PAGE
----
Tag Archives: WWII

Sea mines on North Wales beaches

30 Jan

Having failed to close the port of Liverpool by bombing the Germans changed their tactics in January 1943. In the first week of the month they resorted to laying sea mines by submarine in the approach channel between Point Lynas, Anglesey and the mouth of the River Mersey.

On the evening of the 2nd a sea mine exploded on the foreshore at Penmaenhead near Colwyn Bay, damaging the windows of two properties but causing no casualties. The following morning saw a number of mines washed up on the Denbighshire coast.  Just before six in the morning people living close to Pensarn railway station got an early wake-up call when a German sea mine exploded, damaging 87 houses while a second device did not detonate and 15 people were evacuated from their homes while it was rendered safe.  Elsewhere that morning further mines were washed up opposite Sunnyvale Camp, Towyn and another on the beach at Sandbank Road, Towyn. In this instance over 250 people were evacuated to rest centres while the Royal Navy defused the bomb. Later that day a mine was found in Foryd Harbour, Rhyl and 40 people were evacuated from Kinmel Bay while that was defused.

On the 4th of January further sea mines were washed ashore.  In Colwyn Bay, 400 people were evacuated from their homes and 1600 civil servants working at the Ministry of Food were moved from their offices when a sea mine washed ashore by the Rothesay Hotel. The police closed the promenade and surrounding roads while the, now overworked, Royal Navy bomb disposal team got to work.  A further two mines were spotted in the sea off Colwyn Bay pier and to minimise the risk to life from these devices the Chief Constable of Denbighshire made an order under the Public Entertainments (Restrictions) Order to close the Victoria Pier in Colwyn Bay during the hours of darkness.

“A Gallant Gentleman” – Ernest Williams

20 Mar

March 20th 2014 is the 71st anniversary of the death of Llandudno man and RAF navigator Sergeant William Ernest Williams.  He enlisted in the RAF in 1941 after leaving his job as manager of Llandudno based furnishers, Dicken & Son of Vaughan Street; a company he had worked for since joining as an apprentice aged just 17.  He was a founding member of Deganwy’s TocH Club and on enlisting was sent to the United States for six months training.  After a great deal of operational flying with Coastal Command over the Bay of Biscay, France, he joined 101 Squadron of Bomber Command.

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On Valentine’s night, 14th February 1943, a Lancaster bomber with a crew including navigator Sergeant William Williams took off from Holme-on-Spalding in Yorkshire and took part in an operational sortie to attack the northern Italian city of Milan.  After successfully bombing the target from 11,000 feet, they were attacked by an enemy fighter – a CR 42 biplane – at 200 yards range.  The Fiat fighter got in a burst of machine gun fire and ignited 4 x 30lb incendiary devices still in the bomb bay of the Lancaster.  As the Italian aircraft turned away it was hit by return fire from the rear gunner, Sergeant Airey and the mid-upper gunner, Flight Sergeant George Dove.  The Fiat went down in flames and was destroyed.  In all the gunners fired over 300 rounds between them.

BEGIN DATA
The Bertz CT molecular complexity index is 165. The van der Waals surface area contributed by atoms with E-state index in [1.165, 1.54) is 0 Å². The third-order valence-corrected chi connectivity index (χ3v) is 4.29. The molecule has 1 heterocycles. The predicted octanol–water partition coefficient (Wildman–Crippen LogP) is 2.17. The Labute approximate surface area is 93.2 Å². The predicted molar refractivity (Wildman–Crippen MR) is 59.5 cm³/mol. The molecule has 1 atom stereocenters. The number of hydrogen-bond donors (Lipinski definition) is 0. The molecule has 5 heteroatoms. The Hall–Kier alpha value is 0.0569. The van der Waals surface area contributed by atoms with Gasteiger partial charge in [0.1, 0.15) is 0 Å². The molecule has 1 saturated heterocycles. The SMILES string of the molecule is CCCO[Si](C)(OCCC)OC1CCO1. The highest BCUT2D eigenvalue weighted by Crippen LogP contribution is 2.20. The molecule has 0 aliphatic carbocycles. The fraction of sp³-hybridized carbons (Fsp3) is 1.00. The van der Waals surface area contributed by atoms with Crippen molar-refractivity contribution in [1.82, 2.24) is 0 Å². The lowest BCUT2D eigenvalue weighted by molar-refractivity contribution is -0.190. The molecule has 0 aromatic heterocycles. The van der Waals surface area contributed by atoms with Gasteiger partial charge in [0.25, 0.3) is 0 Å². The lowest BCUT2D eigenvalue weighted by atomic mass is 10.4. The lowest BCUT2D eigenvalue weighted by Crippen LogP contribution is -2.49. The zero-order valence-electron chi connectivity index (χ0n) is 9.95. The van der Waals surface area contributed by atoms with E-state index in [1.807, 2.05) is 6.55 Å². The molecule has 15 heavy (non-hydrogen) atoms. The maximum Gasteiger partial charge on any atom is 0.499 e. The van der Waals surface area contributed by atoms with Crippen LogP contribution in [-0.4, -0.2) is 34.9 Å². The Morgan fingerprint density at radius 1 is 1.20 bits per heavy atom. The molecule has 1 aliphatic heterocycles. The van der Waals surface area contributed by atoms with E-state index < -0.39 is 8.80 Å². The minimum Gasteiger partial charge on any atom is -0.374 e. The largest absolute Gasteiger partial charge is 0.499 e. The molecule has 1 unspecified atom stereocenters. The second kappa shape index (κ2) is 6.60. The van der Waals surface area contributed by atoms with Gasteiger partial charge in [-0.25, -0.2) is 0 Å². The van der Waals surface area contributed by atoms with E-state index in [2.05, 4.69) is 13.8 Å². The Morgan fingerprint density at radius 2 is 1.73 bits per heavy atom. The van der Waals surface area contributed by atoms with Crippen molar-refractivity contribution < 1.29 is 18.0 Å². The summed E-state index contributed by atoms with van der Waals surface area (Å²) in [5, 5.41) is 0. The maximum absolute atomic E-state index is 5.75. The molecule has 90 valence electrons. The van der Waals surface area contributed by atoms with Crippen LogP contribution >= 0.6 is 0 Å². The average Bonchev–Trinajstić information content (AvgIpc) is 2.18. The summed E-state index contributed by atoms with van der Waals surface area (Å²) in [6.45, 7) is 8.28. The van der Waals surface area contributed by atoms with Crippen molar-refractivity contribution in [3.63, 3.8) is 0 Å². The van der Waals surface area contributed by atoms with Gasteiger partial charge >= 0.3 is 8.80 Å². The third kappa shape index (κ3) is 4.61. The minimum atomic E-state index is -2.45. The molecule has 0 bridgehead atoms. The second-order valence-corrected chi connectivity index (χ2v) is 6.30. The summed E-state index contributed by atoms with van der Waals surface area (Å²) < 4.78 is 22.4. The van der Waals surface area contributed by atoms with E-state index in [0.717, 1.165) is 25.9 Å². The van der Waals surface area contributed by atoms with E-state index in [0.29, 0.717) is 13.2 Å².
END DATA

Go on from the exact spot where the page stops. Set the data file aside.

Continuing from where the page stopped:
The Lancaster was severely damaged as the machine gun bullets had not only exploded the incendiaries, leaving a large hole in the fuselage floor but numerous bullets had penetrated the starboard engine petrol tank and damaged the intercom.  The rear gunner had been hit in the legs during the attack and also received facial burns.  Hearing over the inter-com that his comrade had been wounded, Flight Sergeant Dove got down from his position and fought through the flames and made his way to the rear turret.  Despite his own injuries and the inferno behind him he succeeded in extricating the rear-gunner from his turret and treated his injuries.  For his actions Dove received the Distinguished Flying Medal.

 

In the meantime, Pilot Officer Moffatt, the bomb aimer, had misheard the pilot’s instructions and baled out by parachute rather than the actual orders which were to prepare to evacuate the plane.  Seconds later the port engine caught fire and the pilot put the aircraft into a steep dive to extinguish the flames, levelling out at 800 feet above the Italian countryside.  With the rear gunner being wounded, abandoning the Lancaster was now out of the question so the pilot decided to try and make a forced landing somewhere.   Fortunately Sergeant Williams, with the help of the others, succeeded in putting out the fuselage fire, and as the pilot had blown out the other engine fire, he decided to try and get the aircraft and themselves home rather than making an emergency landing.

 

The pilot, Sergeant Ivan Hazard, managed to haul the crippled bomber up to 15,500 feet to cross the Alps, but then further problems arose with the starboard outer engine and he was forced to lose altitude and steer through the peaks rather than fly over them.  Navigator Williams did not receive any wireless aid until he reached the English Channel and for a period of over five hours he navigated solely by astro readings.  So as not to violate Swiss territory, he deliberately navigated around the neutral country and for his incredible skill he was awarded the Conspicuous Gallantry Medal.  Only 112 airmen were awarded this decoration in World War 2.